“The phenomenon is said to originate with Shackleton in 1916. While he was exploring Antarctica, Shackleton saw the apparition of a person alongside his two companions. There are countless reports of this from people who have survived terrorist attacks or extreme trauma. Some sort of threat to existence or even severe social isolation” — at this point the Professor gave me a knowing look — “can trigger this phenomenon. Some people might try to explain it with terms such as guardian angel or spirit guide, but could it be a hallucination or defence mechanism that switches on to help the brain deal with trauma and stress? It frequently happens that these apparitions offer comfort and support, and yet what of those cases where the third man not only gives advice but even leads people to safety when they find themselves in a life-threatening situation? That goes beyond mere imagination surely?” He raised his eyebrows, as if inviting a response, but his information had overwhelmed me. “I see I’ve given you something to think about. My advice is you go and do some research on this yourself.”
For a moment my mind slipped, stumbled, staggered about looking for something to grab on to. What was going on here? I looked at the Professor and he stared back, innocent as a kitten, waiting for me to speak. If I didn’t speak, would our exchange stop now? I was really talking to myself, for God’s sake. He can’t have done any research. He didn’t exist. I must have done it and either forgotten I had, or pretended to forget so it would all seem like new information.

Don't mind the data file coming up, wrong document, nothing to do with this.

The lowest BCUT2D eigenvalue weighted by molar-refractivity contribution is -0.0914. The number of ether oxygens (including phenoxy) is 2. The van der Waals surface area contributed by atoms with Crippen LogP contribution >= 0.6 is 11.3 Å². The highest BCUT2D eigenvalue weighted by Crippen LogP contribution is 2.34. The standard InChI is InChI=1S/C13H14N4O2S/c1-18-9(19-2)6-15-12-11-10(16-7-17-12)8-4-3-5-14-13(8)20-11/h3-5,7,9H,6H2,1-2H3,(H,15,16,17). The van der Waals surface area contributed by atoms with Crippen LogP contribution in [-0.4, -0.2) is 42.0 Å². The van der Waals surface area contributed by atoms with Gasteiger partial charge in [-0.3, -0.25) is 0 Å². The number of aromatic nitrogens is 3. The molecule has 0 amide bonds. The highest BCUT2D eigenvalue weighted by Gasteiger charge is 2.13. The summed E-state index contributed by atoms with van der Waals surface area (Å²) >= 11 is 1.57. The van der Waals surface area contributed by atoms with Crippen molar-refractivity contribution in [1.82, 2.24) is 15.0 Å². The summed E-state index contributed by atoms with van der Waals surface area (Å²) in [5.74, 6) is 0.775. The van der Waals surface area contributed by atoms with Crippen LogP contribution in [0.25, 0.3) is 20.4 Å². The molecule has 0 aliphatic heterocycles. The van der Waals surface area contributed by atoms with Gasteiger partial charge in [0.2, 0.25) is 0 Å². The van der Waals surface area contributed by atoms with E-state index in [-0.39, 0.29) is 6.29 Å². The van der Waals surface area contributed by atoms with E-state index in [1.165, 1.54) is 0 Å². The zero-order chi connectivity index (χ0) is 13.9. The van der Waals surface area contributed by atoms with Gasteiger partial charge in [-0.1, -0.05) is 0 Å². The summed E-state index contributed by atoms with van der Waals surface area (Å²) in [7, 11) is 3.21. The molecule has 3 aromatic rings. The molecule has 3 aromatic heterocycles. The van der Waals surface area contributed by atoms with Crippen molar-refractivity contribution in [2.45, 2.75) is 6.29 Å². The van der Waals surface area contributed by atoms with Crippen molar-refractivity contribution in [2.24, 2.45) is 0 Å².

Was I so needy I had to resort to these ludicrous mind games?
“You’re not real,” I said.
I stood and marched out of the room, my jaw clenched so hard it ached, my hands balled into fists. If there was no gin in the fridge, there’d be hell to pay, but, thank God, there was nearly a full bottle. Two stiff drinks were all I’d need for now, just to take the edge off.
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Author Bio: Born in Stafford in the UK, Carol Browne was raised in Crewe, Cheshire, which she thinks of as her home town. Interested in reading and writing at an early age, Carol pursued her passions at Nottingham University and was awarded an honours degree in English Language and Literature. Now living and working in the Cambridgeshire countryside, Carol writes both fiction and non-fiction.
Stay connected with Carol on https://authorcarolbrowne.wordpress.com